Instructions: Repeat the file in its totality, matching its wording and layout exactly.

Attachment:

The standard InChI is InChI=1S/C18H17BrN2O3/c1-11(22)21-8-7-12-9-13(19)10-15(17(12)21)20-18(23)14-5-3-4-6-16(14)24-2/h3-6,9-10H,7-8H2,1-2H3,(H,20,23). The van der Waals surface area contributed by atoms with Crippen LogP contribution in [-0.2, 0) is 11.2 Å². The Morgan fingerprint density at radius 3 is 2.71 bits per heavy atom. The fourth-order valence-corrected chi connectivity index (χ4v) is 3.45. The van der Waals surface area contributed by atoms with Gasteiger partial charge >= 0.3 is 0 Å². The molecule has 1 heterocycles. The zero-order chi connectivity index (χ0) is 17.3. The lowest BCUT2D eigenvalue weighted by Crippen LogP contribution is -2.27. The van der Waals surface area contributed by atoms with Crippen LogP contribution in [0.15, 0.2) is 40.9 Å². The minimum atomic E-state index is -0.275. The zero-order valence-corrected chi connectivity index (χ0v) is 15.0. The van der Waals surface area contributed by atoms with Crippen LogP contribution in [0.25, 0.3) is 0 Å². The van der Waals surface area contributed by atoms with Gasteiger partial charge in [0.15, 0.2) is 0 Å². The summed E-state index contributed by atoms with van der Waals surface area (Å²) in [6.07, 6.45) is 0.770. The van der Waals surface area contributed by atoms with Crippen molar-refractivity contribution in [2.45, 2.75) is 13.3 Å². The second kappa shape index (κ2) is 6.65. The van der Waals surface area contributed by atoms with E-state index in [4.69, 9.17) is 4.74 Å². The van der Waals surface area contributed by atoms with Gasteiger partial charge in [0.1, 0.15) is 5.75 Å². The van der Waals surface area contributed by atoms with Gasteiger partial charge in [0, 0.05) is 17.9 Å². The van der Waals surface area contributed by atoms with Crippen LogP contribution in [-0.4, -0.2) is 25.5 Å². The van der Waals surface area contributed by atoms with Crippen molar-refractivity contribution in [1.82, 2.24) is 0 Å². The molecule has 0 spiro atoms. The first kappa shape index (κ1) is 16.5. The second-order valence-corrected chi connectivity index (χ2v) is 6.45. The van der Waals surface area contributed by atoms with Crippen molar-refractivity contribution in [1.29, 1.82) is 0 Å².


The standard InChI is InChI=1S/C18H17BrN2O3/c1-11(22)21-8-7-12-9-13(19)10-15(17(12)21)20-18(23)14-5-3-4-6-16(14)24-2/h3-6,9-10H,7-8H2,1-2H3,(H,20,23). The van der Waals surface area contributed by atoms with Crippen LogP contribution in [-0.2, 0) is 11.2 Å². The Morgan fingerprint density at radius 3 is 2.71 bits per heavy atom. The fourth-order valence-corrected chi connectivity index (χ4v) is 3.45. The van der Waals surface area contributed by atoms with Gasteiger partial charge >= 0.3 is 0 Å². The molecule has 1 heterocycles. The zero-order chi connectivity index (χ0) is 17.3. The lowest BCUT2D eigenvalue weighted by Crippen LogP contribution is -2.27. The van der Waals surface area contributed by atoms with Crippen LogP contribution in [0.15, 0.2) is 40.9 Å². The minimum atomic E-state index is -0.275. The zero-order valence-corrected chi connectivity index (χ0v) is 15.0. The van der Waals surface area contributed by atoms with Crippen LogP contribution in [0.25, 0.3) is 0 Å². The van der Waals surface area contributed by atoms with Gasteiger partial charge in [0.15, 0.2) is 0 Å². The summed E-state index contributed by atoms with van der Waals surface area (Å²) in [6.07, 6.45) is 0.770. The van der Waals surface area contributed by atoms with Crippen molar-refractivity contribution in [2.45, 2.75) is 13.3 Å². The second kappa shape index (κ2) is 6.65. The van der Waals surface area contributed by atoms with E-state index in [4.69, 9.17) is 4.74 Å². The van der Waals surface area contributed by atoms with Gasteiger partial charge in [0.1, 0.15) is 5.75 Å². The van der Waals surface area contributed by atoms with Gasteiger partial charge in [0, 0.05) is 17.9 Å². The van der Waals surface area contributed by atoms with Crippen LogP contribution in [-0.4, -0.2) is 25.5 Å². The van der Waals surface area contributed by atoms with Crippen molar-refractivity contribution in [1.82, 2.24) is 0 Å². The molecule has 0 spiro atoms. The first kappa shape index (κ1) is 16.5. The second-order valence-corrected chi connectivity index (χ2v) is 6.45. The van der Waals surface area contributed by atoms with Crippen molar-refractivity contribution in [1.29, 1.82) is 0 Å².